Newsflash: I am a whole person. All persons with disabilities are “whole.” Our realities don’t match up with a world that looks to ridiculous standards of beauty, wealth, and physical and mental perfection in order to be seen as a whole person — as fully human. And you know what? That’s OK! People with disabilities have the same range of emotions, desires, and aspirations as those without disabilities. The problem is that attitudes and structures exist which limit how we can participate in the world. That is maddening and heartbreaking for me, not just because of my own life experiences, but because I know so many people with disabilities who could live into the fullness of who I believe God created them to be if the “-abled” world would open up even just a little bit more.

Great strides have been made with that since the ADA was passed, but we are still far, far from true equality and inclusion in this world. I don’t know how to fix it or make it better, but I feel called to help do that someday. I’ve made a start or two to “get my wheel in the door,” so to speak, but I’ve got a long way to go. So, when you see me or someone like me, please don’t assume I need you to validate my humanity by downplaying my disability. Nor do I need you to start believing the negative stereotypes that make people with disabilities seem helpless. Just get to know me — spina bifida, wheelchair, nerdiness, and all — and see that my life is not to be pitied – or something “inspiring” either! It’s just my life, one I want to live as freely and interdependently as I can. It hasn’t all been bad so far, and it wouldn’t be what it has been or will be down the road, if it weren’t for this speedster that helps me down that road — my wheelchair.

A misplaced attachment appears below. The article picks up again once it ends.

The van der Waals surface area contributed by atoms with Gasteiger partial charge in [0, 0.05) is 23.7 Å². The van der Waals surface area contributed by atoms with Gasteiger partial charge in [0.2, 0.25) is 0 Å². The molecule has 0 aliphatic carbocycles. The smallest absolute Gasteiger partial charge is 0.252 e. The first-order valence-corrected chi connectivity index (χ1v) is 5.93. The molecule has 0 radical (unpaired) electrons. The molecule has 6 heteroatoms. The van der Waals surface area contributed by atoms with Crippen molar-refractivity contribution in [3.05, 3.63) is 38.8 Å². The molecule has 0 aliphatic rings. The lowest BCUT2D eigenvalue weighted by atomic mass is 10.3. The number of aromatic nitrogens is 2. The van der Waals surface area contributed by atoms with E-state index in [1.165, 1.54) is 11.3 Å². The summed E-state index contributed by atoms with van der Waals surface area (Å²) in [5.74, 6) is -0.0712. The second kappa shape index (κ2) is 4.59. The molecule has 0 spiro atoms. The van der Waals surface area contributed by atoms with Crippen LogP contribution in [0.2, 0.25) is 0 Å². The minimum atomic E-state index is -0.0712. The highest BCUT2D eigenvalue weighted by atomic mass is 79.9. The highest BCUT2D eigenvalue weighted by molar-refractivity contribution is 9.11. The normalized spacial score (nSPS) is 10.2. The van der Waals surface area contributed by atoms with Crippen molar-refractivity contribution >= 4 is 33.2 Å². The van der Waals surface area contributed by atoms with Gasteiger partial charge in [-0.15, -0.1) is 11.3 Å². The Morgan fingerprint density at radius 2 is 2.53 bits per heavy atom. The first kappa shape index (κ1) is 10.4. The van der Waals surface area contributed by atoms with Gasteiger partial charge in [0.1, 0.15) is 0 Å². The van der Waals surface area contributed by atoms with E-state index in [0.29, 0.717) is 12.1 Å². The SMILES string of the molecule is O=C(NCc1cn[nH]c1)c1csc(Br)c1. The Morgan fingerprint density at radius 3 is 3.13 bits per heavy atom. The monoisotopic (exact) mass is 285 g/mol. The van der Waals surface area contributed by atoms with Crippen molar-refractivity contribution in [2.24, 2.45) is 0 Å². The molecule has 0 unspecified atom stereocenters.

First published at: https://themighty.com/2017/04/my-disability-is-part-of-who-i-am/

Rev. Lisa Heffernan is pastor at Trinity Lutheran Church, Chamberlain, SD.


I am not disabled.  Let me say that again: I am not disabled.  I am not handicapped.  I am not crippled.  I am certainly not handicapable, whatever that means.  I am not a “gimp.” I am not a disabled person.  I am a person with a disability.  Person first, then disability.  Or maybe more accurately, person first, then my hair color, eye color, height, and about 20 other things that also don’t matter, then the fact that I am physically disabled (by definition).

Author Amos Yong writes about people with disabilities in relationship to the body of Christ.  Yong makes the argument that people with disabilities are equally made in the image of Christ, just as able-bodied persons, and are not people to be viewed as needing to be fixed, healed, or cured.